But, there’s a catch! I’m not sure if this is obvious to all but I’ve been clueless, or whether these Bigs differ from my many previous Bigs, or even if my unskilled skills have gotten even less skillful. Turns out: the these Big Things I am dealing with now have necessitated way, way more Little Things than I had already, and I am drowning. Just as one example: my son’s mystery tumor and its related or adjacent other medical mysteries require coordination, communication, and administration by me, as do the bills, insurance, times and places of appointments, transportation, medication, rehabilitation. It’s cascades of unrelenting -ations of the very type I’m absolutely miserable at. The other Big Things I’m wrapped up in are the same way. It’s like the Autobots of important life priorities and the Decepticons of tasks required to address those priorities are in a full-on melee situation, but they keep transforming unexpectedly, and switching sides, and nobody is quite sure whether the enemy is a truck, a dinosaur, a giant gun, or a bumblebee.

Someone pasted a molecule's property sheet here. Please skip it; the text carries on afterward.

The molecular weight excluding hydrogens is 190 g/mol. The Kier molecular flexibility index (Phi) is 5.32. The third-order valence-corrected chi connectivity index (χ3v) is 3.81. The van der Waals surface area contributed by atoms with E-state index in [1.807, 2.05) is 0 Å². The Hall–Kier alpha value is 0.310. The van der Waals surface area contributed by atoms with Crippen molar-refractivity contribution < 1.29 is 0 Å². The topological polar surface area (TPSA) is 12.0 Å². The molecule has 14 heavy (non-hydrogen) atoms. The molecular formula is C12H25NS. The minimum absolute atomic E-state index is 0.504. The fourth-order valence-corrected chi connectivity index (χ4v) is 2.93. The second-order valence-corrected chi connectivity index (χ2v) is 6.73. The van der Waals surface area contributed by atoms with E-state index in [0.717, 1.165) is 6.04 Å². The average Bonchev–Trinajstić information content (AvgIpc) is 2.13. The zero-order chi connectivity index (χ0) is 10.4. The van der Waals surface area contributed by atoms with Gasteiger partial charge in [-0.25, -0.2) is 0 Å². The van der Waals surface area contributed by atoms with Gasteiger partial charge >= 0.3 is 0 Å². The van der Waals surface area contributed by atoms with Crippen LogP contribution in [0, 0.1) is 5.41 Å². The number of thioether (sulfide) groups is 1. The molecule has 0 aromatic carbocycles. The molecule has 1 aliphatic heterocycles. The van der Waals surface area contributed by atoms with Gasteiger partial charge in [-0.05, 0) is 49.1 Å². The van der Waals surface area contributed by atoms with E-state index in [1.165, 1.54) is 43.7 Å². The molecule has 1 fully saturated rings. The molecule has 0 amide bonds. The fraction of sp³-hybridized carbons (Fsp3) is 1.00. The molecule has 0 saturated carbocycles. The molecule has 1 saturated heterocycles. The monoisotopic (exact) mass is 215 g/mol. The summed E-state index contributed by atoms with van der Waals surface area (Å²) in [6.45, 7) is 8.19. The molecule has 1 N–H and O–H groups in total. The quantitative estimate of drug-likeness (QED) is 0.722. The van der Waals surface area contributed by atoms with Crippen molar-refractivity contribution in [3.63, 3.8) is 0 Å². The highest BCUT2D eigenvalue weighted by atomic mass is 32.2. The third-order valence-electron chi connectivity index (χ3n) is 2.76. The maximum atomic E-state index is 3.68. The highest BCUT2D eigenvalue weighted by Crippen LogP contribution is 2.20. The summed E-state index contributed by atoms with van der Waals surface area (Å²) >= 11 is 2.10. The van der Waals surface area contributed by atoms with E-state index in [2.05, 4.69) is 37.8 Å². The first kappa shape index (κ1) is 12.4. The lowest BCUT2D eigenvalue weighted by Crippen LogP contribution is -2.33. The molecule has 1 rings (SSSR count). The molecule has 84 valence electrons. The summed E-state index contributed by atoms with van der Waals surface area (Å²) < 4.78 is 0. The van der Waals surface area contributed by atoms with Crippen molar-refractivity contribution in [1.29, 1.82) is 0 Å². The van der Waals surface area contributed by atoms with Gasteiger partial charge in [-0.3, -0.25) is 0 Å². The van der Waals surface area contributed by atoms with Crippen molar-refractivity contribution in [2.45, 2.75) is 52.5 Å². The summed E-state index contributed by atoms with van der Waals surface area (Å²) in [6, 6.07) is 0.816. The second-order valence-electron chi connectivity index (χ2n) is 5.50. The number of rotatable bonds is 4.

Then, and here’s actually why I started this post, there are the ways I make it harder for myself. I’m unaware of most of them, and the ones I have caught onto are apparently the ONLY habits I’ve been successful in forming! Like how I hire help with some home maintenance projects to save me some time, but then I have to keep the multiple unfinished projects in “pending” mode, with materials everywhere and clutter then amassing around it, leading to clutter in some other place, and we’re all living in a house with alarming, precarious piles and nothing in its right lace and a looming threat of panic attacks from the visual clutter alone. You know, those ways!